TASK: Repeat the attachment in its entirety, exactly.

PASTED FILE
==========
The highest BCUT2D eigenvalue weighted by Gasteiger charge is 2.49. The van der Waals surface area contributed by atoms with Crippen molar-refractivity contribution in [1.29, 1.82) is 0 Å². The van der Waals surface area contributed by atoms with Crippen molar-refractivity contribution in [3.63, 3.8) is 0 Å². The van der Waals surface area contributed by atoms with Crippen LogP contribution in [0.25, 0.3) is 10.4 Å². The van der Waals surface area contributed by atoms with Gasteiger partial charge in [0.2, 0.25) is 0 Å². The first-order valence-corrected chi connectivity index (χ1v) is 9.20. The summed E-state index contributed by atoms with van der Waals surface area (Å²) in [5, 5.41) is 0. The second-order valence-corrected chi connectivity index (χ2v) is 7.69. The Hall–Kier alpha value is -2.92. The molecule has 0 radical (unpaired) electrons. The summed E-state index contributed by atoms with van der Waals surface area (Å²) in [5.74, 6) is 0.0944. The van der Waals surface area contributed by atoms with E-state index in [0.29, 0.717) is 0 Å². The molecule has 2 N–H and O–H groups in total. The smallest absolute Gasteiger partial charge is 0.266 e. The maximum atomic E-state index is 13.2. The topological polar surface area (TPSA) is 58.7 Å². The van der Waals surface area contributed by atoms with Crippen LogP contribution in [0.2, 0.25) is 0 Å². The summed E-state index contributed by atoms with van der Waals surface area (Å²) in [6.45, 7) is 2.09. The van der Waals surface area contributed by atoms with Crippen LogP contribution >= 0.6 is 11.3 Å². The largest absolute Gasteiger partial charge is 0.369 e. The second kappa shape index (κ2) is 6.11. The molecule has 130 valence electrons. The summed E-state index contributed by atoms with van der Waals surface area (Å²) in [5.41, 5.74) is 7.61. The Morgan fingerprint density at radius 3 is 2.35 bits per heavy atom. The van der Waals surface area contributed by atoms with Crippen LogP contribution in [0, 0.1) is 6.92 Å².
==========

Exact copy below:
The highest BCUT2D eigenvalue weighted by Gasteiger charge is 2.49. The van der Waals surface area contributed by atoms with Crippen molar-refractivity contribution in [1.29, 1.82) is 0 Å². The van der Waals surface area contributed by atoms with Crippen molar-refractivity contribution in [3.63, 3.8) is 0 Å². The van der Waals surface area contributed by atoms with Crippen LogP contribution in [0.25, 0.3) is 10.4 Å². The van der Waals surface area contributed by atoms with Gasteiger partial charge in [0.2, 0.25) is 0 Å². The first-order valence-corrected chi connectivity index (χ1v) is 9.20. The summed E-state index contributed by atoms with van der Waals surface area (Å²) in [5, 5.41) is 0. The second-order valence-corrected chi connectivity index (χ2v) is 7.69. The Hall–Kier alpha value is -2.92. The molecule has 0 radical (unpaired) electrons. The summed E-state index contributed by atoms with van der Waals surface area (Å²) in [5.74, 6) is 0.0944. The van der Waals surface area contributed by atoms with E-state index in [0.29, 0.717) is 0 Å². The molecule has 2 N–H and O–H groups in total. The smallest absolute Gasteiger partial charge is 0.266 e. The maximum atomic E-state index is 13.2. The topological polar surface area (TPSA) is 58.7 Å². The van der Waals surface area contributed by atoms with Crippen LogP contribution in [0.2, 0.25) is 0 Å². The summed E-state index contributed by atoms with van der Waals surface area (Å²) in [6.45, 7) is 2.09. The van der Waals surface area contributed by atoms with Crippen LogP contribution >= 0.6 is 11.3 Å². The largest absolute Gasteiger partial charge is 0.369 e. The second kappa shape index (κ2) is 6.11. The molecule has 130 valence electrons. The summed E-state index contributed by atoms with van der Waals surface area (Å²) in [5.41, 5.74) is 7.61. The Morgan fingerprint density at radius 3 is 2.35 bits per heavy atom. The van der Waals surface area contributed by atoms with Crippen LogP contribution in [0, 0.1) is 6.92 Å².